Mader, M., Stoeger, H., Veas, A., & Ziegler, A. (2021). How Mentors Think About the Attainability of Mentoring Goals: The Impact of Mentoring Type and Mentoring Context on the Anticipated Regulatory Network and Regulatory Resources of Potential Mentors for School Mentoring Programs. Frontiers in Psychology, 12, 4842.
Summarized by Ariel Ervin
Notes of Interest:
- Because mentors’ expectations are an important contributor to mentorship success, mentoring programs need to address them in their mentor training.
- This study examines how mentoring context & mentoring type affect potential mentors’ ability to assess how obtainable mentoring targets (key skills, learning, problem coping, & social targets) are, based on available resources.
- mentoring context (non-pandemic versus COVID-19 pandemic)
- mentoring type (traditional mentoring versus e-mentoring)
- Goals seemed more attainable in traditional mentoring vs. e-mentoring and b) pre-pandemic contextual conditions than during the COVID-19 contextual conditions
- Training programs are encouraged to a) inform prospective mentors about additional mentoring resources and b) help them use them in a way that promotes mentoring targets.
Introduction (Reprinted from the Abstract)
Research shows that trained mentors achieve better results than untrained ones. Their training should particularly address their expectations for their future mentoring. Our study involved 190 preservice teachers, potential mentors of ongoing school mentoring for primary and secondary school students of all grades. They were randomly assigned to one of four conditions in a 2-x-2 between-subjects design of mentoring type (traditional mentoring versus e-mentoring) and mentoring context (non-pandemic versus COVID-19 pandemic). Participants assessed mentoring conducted under these four conditions in terms of its appropriateness for achieving four mentoring program targets: learning, key skills, social targets, and problem coping. Participants were also asked to assess the resources available to achieve each program target. Overall, the potential mentors considered the various conditions to be suitable for achieving the four program targets. They were particularly favorable in their assessment of the possibility for the realization of learning targets. Likewise, they assumed that sufficient resources were available to achieve the targets. However, a repeated-measures MANOVA showed that the potential mentors considered more ambitious targets to be possible in traditional mentoring than in e-mentoring and normal (i.e., pre-pandemic) contextual conditions than during the COVID-19 pandemic. In contrast, they estimated the resources available to achieve the targets to be about the same in the four conditions. This indicates a decoupling of mentoring targets from the consideration of the resources needed to achieve them. This assumption was confirmed in correlation analyses and has implications for mentor training.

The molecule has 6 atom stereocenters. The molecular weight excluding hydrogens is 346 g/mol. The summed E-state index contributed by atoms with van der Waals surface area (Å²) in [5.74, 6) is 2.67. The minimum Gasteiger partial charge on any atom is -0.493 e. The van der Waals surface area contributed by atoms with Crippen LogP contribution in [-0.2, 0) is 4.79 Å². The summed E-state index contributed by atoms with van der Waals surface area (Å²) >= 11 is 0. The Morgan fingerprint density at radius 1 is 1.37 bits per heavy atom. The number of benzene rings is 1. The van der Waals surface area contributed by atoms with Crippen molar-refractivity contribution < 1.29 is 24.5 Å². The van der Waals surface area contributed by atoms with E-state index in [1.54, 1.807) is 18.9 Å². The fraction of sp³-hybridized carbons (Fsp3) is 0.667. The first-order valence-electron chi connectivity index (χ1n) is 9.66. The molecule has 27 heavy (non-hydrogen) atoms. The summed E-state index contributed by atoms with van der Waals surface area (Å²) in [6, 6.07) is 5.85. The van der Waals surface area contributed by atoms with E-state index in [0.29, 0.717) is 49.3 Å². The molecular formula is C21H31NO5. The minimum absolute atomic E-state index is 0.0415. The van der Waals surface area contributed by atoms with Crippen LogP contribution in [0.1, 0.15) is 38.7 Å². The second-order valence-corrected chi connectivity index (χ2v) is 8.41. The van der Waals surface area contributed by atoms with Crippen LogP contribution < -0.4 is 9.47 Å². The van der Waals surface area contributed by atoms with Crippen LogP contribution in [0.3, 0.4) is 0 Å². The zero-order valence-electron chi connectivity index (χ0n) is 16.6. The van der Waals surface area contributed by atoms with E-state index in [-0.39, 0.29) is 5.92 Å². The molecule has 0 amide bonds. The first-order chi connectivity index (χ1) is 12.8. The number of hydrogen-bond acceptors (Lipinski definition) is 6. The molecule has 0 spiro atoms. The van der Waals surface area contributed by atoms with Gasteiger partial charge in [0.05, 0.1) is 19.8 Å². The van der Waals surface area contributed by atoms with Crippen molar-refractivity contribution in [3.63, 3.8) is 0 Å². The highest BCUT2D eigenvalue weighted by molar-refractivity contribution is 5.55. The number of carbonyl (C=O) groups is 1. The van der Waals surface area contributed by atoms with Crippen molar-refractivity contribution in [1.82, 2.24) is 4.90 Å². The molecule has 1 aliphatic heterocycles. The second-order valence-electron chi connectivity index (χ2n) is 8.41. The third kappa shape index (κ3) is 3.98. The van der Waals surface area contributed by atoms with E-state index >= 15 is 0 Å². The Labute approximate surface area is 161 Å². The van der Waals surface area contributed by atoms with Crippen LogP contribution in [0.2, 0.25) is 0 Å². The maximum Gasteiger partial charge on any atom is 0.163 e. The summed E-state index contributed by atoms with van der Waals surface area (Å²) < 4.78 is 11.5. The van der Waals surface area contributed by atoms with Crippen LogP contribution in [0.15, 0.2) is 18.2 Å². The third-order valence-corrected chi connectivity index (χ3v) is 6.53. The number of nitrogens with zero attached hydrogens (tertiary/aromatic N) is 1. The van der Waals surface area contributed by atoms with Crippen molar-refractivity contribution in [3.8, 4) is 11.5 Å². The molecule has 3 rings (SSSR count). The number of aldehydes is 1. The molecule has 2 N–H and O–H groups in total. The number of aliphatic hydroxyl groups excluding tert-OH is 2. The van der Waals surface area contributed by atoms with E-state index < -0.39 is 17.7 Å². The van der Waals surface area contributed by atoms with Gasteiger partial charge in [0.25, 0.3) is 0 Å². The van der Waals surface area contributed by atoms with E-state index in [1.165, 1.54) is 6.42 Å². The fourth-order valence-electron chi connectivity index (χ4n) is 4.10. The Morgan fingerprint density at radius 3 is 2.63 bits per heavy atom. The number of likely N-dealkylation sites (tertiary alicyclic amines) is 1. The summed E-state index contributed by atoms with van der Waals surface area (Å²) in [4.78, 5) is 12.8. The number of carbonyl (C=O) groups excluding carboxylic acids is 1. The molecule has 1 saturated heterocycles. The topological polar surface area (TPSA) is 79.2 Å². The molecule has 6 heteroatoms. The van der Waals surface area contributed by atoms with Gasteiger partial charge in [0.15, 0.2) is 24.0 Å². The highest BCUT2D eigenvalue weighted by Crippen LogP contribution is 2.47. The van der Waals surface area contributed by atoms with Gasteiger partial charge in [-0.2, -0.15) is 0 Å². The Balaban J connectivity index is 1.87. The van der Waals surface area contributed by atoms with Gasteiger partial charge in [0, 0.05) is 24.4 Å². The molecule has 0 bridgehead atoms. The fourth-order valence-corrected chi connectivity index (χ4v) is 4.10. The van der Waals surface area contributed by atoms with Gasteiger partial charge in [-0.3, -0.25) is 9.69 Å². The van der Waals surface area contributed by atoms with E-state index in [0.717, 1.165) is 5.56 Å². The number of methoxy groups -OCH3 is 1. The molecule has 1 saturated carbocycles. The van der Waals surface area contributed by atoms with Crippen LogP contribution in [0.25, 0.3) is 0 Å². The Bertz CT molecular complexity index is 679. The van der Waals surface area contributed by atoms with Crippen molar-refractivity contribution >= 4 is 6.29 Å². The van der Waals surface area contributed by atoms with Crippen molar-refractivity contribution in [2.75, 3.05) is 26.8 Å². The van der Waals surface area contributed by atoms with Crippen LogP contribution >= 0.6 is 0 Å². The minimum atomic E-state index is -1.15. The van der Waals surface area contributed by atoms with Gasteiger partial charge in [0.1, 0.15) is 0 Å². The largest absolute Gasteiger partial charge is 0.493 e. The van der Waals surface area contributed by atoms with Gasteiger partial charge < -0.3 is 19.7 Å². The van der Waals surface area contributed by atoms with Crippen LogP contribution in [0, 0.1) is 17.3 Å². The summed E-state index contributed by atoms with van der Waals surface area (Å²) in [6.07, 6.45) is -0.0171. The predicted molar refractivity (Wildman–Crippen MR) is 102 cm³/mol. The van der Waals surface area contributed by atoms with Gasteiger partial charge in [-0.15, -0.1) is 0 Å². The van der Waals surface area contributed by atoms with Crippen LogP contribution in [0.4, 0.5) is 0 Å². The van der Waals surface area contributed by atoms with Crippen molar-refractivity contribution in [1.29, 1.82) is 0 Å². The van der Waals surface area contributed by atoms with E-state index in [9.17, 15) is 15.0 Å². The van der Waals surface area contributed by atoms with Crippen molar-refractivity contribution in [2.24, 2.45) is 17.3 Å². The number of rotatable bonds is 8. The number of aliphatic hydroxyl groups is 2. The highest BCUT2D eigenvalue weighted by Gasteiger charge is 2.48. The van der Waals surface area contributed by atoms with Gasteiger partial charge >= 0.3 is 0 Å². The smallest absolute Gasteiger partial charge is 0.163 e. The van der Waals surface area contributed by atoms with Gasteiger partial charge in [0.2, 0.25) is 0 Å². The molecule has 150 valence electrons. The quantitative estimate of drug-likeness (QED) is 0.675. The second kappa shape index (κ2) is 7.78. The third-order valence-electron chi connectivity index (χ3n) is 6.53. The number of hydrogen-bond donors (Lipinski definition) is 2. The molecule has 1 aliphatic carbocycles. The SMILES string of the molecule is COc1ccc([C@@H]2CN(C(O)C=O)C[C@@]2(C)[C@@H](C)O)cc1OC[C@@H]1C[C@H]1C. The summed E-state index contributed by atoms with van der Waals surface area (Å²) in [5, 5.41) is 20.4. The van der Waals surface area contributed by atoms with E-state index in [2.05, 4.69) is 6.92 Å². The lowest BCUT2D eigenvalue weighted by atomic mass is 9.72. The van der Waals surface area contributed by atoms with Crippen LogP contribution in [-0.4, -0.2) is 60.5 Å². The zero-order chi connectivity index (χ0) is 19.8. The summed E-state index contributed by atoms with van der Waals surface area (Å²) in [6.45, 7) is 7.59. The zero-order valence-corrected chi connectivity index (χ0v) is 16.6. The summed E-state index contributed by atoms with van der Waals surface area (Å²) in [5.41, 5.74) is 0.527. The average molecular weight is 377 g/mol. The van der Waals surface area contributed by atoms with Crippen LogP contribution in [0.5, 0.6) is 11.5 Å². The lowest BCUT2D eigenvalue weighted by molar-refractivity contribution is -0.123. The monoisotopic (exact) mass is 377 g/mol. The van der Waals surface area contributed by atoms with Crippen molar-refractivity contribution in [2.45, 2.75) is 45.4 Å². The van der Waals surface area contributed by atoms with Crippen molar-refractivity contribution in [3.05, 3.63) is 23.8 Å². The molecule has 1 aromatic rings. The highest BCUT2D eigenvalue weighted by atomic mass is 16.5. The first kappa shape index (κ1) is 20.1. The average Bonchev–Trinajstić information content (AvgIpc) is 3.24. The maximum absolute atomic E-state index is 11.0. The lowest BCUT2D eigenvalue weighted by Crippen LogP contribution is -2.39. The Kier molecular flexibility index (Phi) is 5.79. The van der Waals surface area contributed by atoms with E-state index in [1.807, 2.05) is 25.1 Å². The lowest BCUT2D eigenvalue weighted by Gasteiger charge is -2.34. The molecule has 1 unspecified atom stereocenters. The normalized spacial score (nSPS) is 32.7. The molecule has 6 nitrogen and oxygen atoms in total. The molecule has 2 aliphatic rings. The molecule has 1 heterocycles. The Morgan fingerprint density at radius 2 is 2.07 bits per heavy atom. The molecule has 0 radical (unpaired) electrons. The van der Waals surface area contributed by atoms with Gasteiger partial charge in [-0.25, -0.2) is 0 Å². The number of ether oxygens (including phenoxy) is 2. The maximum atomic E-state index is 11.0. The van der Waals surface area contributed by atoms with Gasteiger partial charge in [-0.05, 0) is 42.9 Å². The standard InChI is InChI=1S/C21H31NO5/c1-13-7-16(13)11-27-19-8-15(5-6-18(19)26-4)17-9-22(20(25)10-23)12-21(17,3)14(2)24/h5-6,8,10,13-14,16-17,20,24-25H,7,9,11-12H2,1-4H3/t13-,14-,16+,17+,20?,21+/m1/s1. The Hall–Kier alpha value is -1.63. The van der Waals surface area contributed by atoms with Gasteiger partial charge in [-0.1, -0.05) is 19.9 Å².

Implications (Reprinted from the Discussion)
Mentors’ expectations play a critical role in mentoring success (Hudson, 2013; Straus et al., 2013; Masters and Kreeger, 2017). Therefore, their expectations need to be addressed in mentor training. We do this in our school mentoring programs (Stoeger et al., 2020), which target improvements in four areas: learning, social relationships, key skills, and coping.
To design effective mentor-training units, we first screened potential mentors—preservice teachers who were university undergraduates enrolled in teacher-education programs. In a study based on the NFR-M theoretical framework (Ziegler et al., 2021) with a 2-by-2 study design with mentoring type (traditional in-person mentoring versus e-mentoring) and mentoring context (non-pandemic versus COVID-19 times) as independent variables, we asked participants how well a school mentoring program would be suited to fulfilling four mentoring targets (learning, social targets, key skills, and coping). Furthermore, we investigated how mentoring type and mentoring context influenced participants’ assessment of available resources to achieve the four mentoring targets. From the results, we hoped to gain valuable insights for designing our mentor-training programs. In the following, the most important findings will be recapitulated and their consequences for the design of our school mentoring training will be highlighted.
The first important finding is that preservice teachers assessed school mentoring as a suitable means of achieving central pedagogical targets. This is especially encouraging, because mentors in general are more successful if they can identify with the objectives of a given mentoring program (Madia and Lutz, 2004; Karcher et al., 2006; Christensen et al., 2020).
To access this article, click here.